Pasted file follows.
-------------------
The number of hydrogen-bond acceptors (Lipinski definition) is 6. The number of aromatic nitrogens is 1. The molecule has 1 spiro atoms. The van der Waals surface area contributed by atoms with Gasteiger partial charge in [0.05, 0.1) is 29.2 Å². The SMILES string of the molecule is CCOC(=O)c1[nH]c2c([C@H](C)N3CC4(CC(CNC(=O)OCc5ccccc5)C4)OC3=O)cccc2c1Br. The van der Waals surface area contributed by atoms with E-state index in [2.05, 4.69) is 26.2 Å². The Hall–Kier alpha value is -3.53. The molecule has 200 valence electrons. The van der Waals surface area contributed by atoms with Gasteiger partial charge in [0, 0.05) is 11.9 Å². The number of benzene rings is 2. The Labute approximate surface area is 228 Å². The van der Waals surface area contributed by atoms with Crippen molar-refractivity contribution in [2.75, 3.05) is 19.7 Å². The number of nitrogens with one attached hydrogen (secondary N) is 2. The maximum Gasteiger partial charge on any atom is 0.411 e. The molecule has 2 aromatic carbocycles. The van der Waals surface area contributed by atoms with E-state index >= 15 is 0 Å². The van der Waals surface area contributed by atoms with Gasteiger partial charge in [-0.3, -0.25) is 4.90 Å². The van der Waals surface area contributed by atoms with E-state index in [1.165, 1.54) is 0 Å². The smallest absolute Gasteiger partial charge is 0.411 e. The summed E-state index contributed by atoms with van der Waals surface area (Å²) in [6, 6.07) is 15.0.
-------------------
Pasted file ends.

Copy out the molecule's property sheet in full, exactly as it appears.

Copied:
The number of hydrogen-bond acceptors (Lipinski definition) is 6. The number of aromatic nitrogens is 1. The molecule has 1 spiro atoms. The van der Waals surface area contributed by atoms with Gasteiger partial charge in [0.05, 0.1) is 29.2 Å². The SMILES string of the molecule is CCOC(=O)c1[nH]c2c([C@H](C)N3CC4(CC(CNC(=O)OCc5ccccc5)C4)OC3=O)cccc2c1Br. The van der Waals surface area contributed by atoms with E-state index in [2.05, 4.69) is 26.2 Å². The Hall–Kier alpha value is -3.53. The molecule has 200 valence electrons. The van der Waals surface area contributed by atoms with Gasteiger partial charge in [0, 0.05) is 11.9 Å². The number of benzene rings is 2. The Labute approximate surface area is 228 Å². The van der Waals surface area contributed by atoms with Crippen molar-refractivity contribution in [2.75, 3.05) is 19.7 Å². The number of nitrogens with one attached hydrogen (secondary N) is 2. The maximum Gasteiger partial charge on any atom is 0.411 e. The molecule has 2 aromatic carbocycles. The van der Waals surface area contributed by atoms with E-state index >= 15 is 0 Å². The van der Waals surface area contributed by atoms with Gasteiger partial charge in [-0.3, -0.25) is 4.90 Å². The van der Waals surface area contributed by atoms with E-state index in [1.165, 1.54) is 0 Å². The smallest absolute Gasteiger partial charge is 0.411 e. The summed E-state index contributed by atoms with van der Waals surface area (Å²) in [6, 6.07) is 15.0.